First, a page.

Some thirty years ago, I remember going with my parents to the wake of a family friend. Minutes after we paid our respects to the deceased and sat down, I knew that something was wrong. I could feel the divide in the room. The deceased’s daughter and her family sat on one side of the room; the deceased’s two sons and their families sat on the other side of the room. Hostility was in the air. I later learned that the deceased felt that his two sons were irresponsible and had left only a small part of his estate to them and their families. The major part went to his daughter and her family. His estate was considerable. The two sons felt wronged. They never spoke to their sister and her family again even though the three families lived within walking distance. The three siblings are now deceased themselves but the cousins do not communicate. In fact the hostilities and jealousies have been passed on to a third generation that was not even born when their great grand father died. Jealousy and its consequences can be passed on from generation to generation.
Today’s first reading from Chapter 37 of the Book of Genesis tells us about the jealousy that Joseph’s brother harbored against him. “Israel loved Joseph best of all his sons, for he was the child of his old age …” They “hated him so much that they would not even greet him.” They plotted against him and when the opportunity came, they sold him into slavery.
Jealousy can lead to hatred and hateful actions: sometimes to hostilities in families; sometimes to hateful actions. Lent is a good time to examine ourselves and address whatever jealousy we find in our hearts. Like the psalmist, may we pray, “Create in me a clean heart, O God!”
This morning, I spent time with Jeremiah 17:5-10.
Speaking through the mouth of the prophet, the Lord says, “More tortuous than all else is the human heart, beyond remedy; who can understand it?” I certainly can’t! I have taken many courses in pastoral care and counseling. I have nearly fifty years of working with women and men; of listening to countless stories of human anguish and longing. I come face to face with mystery…in the lives of so many struggling people and in my own life. I can only stand in awe of the human condition.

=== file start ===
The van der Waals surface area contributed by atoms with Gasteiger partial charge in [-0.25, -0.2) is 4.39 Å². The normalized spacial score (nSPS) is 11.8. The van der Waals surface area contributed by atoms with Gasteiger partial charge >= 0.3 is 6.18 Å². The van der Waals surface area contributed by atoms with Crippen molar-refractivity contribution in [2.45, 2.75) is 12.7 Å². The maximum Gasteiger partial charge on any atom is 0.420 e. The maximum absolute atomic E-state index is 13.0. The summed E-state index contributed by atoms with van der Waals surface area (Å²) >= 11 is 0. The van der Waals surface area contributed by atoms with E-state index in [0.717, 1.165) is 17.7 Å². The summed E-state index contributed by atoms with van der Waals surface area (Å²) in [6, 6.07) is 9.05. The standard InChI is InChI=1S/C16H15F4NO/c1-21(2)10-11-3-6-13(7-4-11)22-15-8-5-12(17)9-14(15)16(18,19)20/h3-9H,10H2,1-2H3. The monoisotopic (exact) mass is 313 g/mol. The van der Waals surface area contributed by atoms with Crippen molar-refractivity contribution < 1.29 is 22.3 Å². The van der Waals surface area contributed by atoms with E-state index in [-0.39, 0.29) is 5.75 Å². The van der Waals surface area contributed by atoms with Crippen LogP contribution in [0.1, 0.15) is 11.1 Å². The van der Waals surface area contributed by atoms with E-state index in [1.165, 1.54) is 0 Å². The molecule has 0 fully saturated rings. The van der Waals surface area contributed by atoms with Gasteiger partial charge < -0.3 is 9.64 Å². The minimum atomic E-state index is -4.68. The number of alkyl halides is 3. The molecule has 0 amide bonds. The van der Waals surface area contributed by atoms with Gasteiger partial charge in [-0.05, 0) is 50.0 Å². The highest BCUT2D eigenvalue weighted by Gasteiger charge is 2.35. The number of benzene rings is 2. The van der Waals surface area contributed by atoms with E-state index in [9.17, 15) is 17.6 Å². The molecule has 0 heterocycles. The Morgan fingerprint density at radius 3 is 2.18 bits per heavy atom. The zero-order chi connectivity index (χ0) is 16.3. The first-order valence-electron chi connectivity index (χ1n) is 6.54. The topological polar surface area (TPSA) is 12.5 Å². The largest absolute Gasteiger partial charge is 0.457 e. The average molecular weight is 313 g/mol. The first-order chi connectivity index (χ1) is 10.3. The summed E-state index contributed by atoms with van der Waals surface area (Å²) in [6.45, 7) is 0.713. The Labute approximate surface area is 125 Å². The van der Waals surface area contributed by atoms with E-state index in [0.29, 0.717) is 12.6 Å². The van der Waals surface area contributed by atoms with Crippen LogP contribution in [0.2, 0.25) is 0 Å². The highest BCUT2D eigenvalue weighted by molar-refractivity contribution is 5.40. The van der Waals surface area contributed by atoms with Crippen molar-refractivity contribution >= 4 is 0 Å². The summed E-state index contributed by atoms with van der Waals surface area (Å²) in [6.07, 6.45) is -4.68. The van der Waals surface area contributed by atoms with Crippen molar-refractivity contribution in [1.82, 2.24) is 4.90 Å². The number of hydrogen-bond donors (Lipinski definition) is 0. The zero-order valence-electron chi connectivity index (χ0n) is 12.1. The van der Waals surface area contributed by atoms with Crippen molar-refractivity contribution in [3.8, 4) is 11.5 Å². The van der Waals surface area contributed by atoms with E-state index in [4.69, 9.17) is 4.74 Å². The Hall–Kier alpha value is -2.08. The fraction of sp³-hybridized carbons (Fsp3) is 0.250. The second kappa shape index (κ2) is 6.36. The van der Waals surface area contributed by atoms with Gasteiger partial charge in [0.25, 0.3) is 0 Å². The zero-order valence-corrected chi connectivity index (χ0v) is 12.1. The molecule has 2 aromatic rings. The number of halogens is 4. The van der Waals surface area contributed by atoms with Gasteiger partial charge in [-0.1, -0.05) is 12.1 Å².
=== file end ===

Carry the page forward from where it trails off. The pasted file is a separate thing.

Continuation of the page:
Jeremiah continues, “I, the Lord, alone probe the mind and test the heart …” God alone knows us inside out. We can’t handle our inner conflicts by ourselves. God can and God will if we turn our will and our lives over to Him.
Today’s Gospel, Matthew 1:16, 18-21, 24a, focuses in on a key man in the story of redemption: Joseph, the husband of Mary and the legal father of Jesus. He is described as “a righteous man.”
We know the story. Joseph and Mary are betrothed to each other. They were considered to be married already according to Jewish customs of the day; however, Joseph had not yet brought Mary to his home to live with him. The marriage was not consummated. Joseph was no doubt shocked to learn that Mary was pregnant. A righteous man, he decided to divorce her quietly rather than subject her to law which could mean death by stoning. “Such was his intention when, behold, the angel of the Lord appeared to him in a dream and said, ‘Joseph, son of David, do not be afraid to take Mary your wife into your home. For it is through the Holy Spirit that this child has been conceived in her…'”
This message of the angel defied reason. He did not understand, but he trusted the Lord and; therefore, he brought Mary into his home, and the story of redemption continued to unfold. The key word is trust. He trusted the Lord in the face of the seemingly impossible. None of us will ever find ourselves in Joseph’s sandals, but all of us, at one time or another, will find ourselves in seemingly impossible situations. We will be asked to trust the Lord. The Lord is with us and will never walk away from us!
There are all kinds of false Voices in our world telling us how we ought to live: gurus, “prophets,” self-appointed preachers, politicians, journalists, self-absorbed educators, entertainers …. myriads of voices telling us that they have the answers to life’s issues. In today’s Gospel, Luke 9:28b-36, Luke tells us that THE CREATING VOICE: GOD points to His Son, Jesus, and says: THIS IS MY CHOSEN SON; LISTEN TO HIM. He is the Voice of Truth and Life and Light, the only One who can teach us how to live a worthwhile life and who can lead us to Eternal Life. JESUS – THERE IS NO OTHER!
In today’s Gospel, Matthew 5:43-48, we hear those difficult words from the mouth of Jesus, “but I say to you, love your enemies, and pray for those who persecute you …”
Love my enemies? Not easy! … for any of us. Important to know what is meant by “love your enemies.” Jesus is not saying that we have to be the best of friends with our enemies. What He is saying is that we have to be just with our enemies. We have to pray for them that they may have good lives and become the people that God wishes them to be. This requires not only right words but right actions on our part.